$19.01 may seem like a fair value today, but let’s fast forward to what happens after the Bush tax cuts likely expire. Assuming taxes on these dividends do shoot up to the estimated possible rate of somewhere around 40%, suddenly the perceived fair market value of its price will very likely be adjusted as well.

Here’s why:

Remember GE’s current “net” dividend yield of around 3%? With this expected higher tax rate on dividends, an investor’s net return would go down to around just under 2%.

At this point in time, investors will very likely want their net 3% dividend back and unless GE gives us a big gift by significantly raising their dividend, the only way an investor is going to get it back is by selling until current perceived “fairness” returns.

After all, when investors see a significant drop in net dividend yields, many sell and look elsewhere to invest. Keep in mind: these days when an investor can get around 1% yield on very safe investments, is an extra point of return really worth the risk of investing in a stock?

Assuming people sell, demand obviously goes right down with it, along with the stock’s value. When its price falls low enough, the math to calculate the dividend yield should indeed return to the current level your client now receives. And at that point, investors might very well return to the stock and thus stabilize its price from further drops.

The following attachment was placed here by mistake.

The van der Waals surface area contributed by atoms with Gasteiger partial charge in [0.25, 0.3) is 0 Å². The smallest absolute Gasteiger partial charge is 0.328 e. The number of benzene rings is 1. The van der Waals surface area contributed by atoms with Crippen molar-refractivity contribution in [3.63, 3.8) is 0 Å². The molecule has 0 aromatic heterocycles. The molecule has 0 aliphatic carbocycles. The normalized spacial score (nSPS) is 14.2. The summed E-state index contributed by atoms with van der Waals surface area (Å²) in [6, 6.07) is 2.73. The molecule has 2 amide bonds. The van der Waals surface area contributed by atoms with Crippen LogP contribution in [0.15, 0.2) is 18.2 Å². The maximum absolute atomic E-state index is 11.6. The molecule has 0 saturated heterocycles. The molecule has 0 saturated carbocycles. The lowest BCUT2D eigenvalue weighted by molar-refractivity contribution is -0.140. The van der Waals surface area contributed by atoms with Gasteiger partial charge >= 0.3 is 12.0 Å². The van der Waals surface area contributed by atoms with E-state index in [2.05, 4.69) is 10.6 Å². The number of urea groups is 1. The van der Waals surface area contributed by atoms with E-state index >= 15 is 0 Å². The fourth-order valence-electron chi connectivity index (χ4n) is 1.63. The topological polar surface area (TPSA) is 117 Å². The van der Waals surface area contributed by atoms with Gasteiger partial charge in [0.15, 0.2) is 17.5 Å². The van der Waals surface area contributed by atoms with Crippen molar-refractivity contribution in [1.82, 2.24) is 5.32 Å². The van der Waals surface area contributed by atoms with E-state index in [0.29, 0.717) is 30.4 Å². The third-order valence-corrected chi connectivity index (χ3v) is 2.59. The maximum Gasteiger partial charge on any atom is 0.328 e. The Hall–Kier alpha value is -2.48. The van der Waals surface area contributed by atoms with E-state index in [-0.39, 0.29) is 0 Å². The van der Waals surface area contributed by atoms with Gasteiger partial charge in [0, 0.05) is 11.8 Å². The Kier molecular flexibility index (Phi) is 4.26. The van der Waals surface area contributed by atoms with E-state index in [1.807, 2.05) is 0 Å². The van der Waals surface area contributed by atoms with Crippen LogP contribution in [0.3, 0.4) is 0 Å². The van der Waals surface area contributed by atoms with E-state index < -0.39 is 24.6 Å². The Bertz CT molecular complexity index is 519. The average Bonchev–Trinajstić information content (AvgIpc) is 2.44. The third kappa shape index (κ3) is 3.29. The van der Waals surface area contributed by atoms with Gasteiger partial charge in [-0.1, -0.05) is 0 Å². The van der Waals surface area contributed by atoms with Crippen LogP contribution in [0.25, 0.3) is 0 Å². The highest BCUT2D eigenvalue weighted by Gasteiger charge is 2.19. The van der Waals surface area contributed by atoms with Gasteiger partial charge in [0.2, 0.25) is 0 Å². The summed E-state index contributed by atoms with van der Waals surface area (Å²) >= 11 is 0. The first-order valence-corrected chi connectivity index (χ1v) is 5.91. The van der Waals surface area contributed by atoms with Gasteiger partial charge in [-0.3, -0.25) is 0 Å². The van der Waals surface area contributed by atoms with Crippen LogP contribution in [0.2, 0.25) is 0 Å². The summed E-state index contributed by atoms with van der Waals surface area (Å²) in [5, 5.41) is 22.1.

Sound a bit complicated? I’ll try making it a bit simpler:

Assuming the Bush tax cuts do expire and dividends are taxed at somewhere around 40%, GE stock would need to drop roughly 30% off its current price for an investor to feel they’re being fairly compensated for the same risk they’re taking while owning it today.

This translates into a drop from its current price of $19 to around $13 per share.

Ouch.

Should this happen, who would want to be invested in GE at that time? I certainly wouldn’t. After all, one needs around a 40% gain in order to make back a 30% loss.

Furthermore, ripple this across all companies that pay attractive dividends and watch out. Along with whatever turmoil of the day that may exist, there could very well be a sharp increase in market volatility.

Will this happen? … Who knows? Depending on many possible factors, it very well might not, but one thing is for sure, just the awareness of what might possibly lie ahead could mean a big difference in helping your clients protect their hard earned money.

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Alan Haft is an investment adviser representative with an insurance license, author of three books, including the national bestseller, You Can Never Be Too Rich, and makes frequent appearances in national print, television, and radio media such as The Wall Street Journal, Money Magazine, CNBC, BusinessWeek, and many others.

For full disclosure, Haft is a part of a firm that utilizes all industries which typically includes us receiving percentage-based fees for brokerage services as well as commissions when implementing insurance based plans. Haft does not work for any particular financial company or industry nor should this column be construed as an endorsement or condemnation for any particular product.